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Rutgers’ Women and Gender Studies Department to offer new social justice track

The Rutgers University Women and Gender Studies Department will offer a new five-year track in “Feminist Practices for Social Change” beginning next fall.

According to The Daily Targum, the offering “reflects the strong demand for courses that focus on real ways to become an activist.”

Program Assistant Undergraduate Director Ileana Nachescu, a “scholar of American Studies and transnational feminism,” added that the track “is designed to equip students with the knowledge and skills necessary to assume leadership roles in contemporary social justice activism and human rights.”

Graduate Program Director Julie Rajan, whose research deals with “colonial, post-colonial, and modern-day imperialisms,  women and militarism, and terrorism and resistance,” noted the program consists of three core courses, five electives, and a capstone project.

Two new courses are included in the core: “Social Justice Movements” and “Advocacy: Tactics and Techniques.”

From the story:

“Student activism changes with every generation, but old tried and true tactics still survive — Twitter or hashtag activism is a relatively recent phenomenon, but students still go to marches and protests, circulate petitions and raise their consciousness and build communities by speaking from personal experience,” Nachescu said.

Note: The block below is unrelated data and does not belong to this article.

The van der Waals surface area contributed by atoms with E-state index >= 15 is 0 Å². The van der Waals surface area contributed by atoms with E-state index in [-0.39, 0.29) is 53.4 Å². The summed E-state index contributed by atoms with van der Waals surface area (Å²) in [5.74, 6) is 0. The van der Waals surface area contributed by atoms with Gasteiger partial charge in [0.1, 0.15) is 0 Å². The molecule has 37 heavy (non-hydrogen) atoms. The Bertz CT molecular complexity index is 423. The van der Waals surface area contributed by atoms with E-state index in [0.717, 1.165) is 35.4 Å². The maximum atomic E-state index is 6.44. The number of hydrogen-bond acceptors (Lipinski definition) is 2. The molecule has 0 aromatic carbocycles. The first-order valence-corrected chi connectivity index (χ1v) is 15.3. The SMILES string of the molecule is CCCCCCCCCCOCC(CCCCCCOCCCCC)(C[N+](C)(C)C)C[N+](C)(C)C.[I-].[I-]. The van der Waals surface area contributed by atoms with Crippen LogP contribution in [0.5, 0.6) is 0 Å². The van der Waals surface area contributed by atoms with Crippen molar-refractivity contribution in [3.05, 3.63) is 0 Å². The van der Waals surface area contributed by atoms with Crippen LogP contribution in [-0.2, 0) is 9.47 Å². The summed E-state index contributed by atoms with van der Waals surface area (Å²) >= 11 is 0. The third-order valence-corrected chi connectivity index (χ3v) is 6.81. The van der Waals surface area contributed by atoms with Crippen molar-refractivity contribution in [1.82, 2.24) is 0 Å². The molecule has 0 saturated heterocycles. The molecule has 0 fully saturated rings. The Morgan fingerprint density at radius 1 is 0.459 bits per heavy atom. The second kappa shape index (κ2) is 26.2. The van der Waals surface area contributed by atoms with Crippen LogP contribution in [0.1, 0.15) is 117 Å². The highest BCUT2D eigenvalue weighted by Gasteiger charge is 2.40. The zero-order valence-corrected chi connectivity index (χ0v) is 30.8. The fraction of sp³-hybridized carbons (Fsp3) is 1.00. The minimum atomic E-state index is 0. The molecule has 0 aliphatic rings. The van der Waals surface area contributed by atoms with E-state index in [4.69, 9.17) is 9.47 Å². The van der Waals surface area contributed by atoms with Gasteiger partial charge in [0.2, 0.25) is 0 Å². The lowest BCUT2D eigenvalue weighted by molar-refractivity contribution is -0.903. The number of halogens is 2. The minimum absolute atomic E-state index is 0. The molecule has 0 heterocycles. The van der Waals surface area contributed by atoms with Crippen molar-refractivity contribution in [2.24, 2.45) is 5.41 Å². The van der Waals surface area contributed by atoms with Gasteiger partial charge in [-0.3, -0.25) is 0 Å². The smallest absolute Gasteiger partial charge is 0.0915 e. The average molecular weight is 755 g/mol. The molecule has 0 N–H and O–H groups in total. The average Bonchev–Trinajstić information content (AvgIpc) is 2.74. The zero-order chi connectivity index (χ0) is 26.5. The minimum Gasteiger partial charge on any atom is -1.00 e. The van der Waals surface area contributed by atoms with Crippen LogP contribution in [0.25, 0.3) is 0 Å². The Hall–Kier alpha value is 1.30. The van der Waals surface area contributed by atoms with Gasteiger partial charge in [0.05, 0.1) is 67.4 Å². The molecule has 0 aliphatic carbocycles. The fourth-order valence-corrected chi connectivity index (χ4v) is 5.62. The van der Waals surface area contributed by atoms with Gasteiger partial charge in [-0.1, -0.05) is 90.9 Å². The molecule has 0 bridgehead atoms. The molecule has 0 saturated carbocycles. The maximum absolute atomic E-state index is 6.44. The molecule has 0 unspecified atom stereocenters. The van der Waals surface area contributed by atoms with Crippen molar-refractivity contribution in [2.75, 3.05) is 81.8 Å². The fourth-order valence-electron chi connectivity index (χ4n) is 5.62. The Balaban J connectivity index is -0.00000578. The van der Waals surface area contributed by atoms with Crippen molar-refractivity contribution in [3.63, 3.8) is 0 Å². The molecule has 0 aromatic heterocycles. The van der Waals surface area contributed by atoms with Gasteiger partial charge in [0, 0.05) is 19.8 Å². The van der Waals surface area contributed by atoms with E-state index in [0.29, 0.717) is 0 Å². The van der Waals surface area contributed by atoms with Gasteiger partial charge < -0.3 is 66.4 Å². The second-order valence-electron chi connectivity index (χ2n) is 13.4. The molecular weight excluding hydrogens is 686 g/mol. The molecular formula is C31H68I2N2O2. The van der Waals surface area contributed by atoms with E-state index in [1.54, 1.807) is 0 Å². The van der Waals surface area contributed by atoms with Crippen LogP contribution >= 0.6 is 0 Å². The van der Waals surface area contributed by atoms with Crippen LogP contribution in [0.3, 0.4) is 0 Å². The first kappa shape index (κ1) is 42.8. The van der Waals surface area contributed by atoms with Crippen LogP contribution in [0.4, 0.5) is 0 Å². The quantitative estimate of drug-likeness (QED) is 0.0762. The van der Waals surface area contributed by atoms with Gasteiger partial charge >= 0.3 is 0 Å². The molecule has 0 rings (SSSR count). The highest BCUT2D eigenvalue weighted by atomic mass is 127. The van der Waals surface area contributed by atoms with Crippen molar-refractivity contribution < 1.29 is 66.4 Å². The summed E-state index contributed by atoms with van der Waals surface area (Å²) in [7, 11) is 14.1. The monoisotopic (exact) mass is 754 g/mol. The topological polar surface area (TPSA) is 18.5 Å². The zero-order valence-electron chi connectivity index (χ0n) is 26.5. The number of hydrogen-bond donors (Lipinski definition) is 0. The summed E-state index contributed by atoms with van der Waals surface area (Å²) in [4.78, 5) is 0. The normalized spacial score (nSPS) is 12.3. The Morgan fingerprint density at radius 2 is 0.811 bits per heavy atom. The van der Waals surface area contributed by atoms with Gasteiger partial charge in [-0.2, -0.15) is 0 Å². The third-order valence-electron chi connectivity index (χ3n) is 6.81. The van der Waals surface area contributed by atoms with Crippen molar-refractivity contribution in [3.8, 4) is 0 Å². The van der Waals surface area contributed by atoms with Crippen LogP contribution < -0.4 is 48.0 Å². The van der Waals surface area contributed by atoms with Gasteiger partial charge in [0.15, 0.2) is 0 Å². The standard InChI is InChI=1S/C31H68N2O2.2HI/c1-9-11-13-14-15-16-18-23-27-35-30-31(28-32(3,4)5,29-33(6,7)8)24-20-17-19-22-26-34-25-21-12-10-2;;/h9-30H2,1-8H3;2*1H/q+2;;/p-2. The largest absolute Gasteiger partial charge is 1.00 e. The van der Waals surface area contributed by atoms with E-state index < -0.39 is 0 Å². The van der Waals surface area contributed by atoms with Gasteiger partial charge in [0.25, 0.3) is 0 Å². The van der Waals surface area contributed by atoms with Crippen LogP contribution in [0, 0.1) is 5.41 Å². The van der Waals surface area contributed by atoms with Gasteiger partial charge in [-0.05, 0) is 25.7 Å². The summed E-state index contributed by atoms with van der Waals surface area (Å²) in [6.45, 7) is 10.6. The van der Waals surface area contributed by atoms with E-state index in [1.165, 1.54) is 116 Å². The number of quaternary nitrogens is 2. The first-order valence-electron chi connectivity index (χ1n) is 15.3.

Nachescu said that activism is still an important part of civic involvement today.

“There are many issues confronting us today: neoliberalism, climate change, mass incarceration and deportation, violence against women, people of color and transgender and gender-nonconforming people, to name but a few,” Nachescu said.

Both directors are well-versed in their fields and are personally involved in social justice.

Regarding that last point, indeed — Nachescu’s second book makes use of “critical whiteness studies and a transnational feminist analysis” to examine how Eastern Europeans immigrants adjusted to “the global circuits of neoliberal capitalism after the end of state socialism.”

Read the article.

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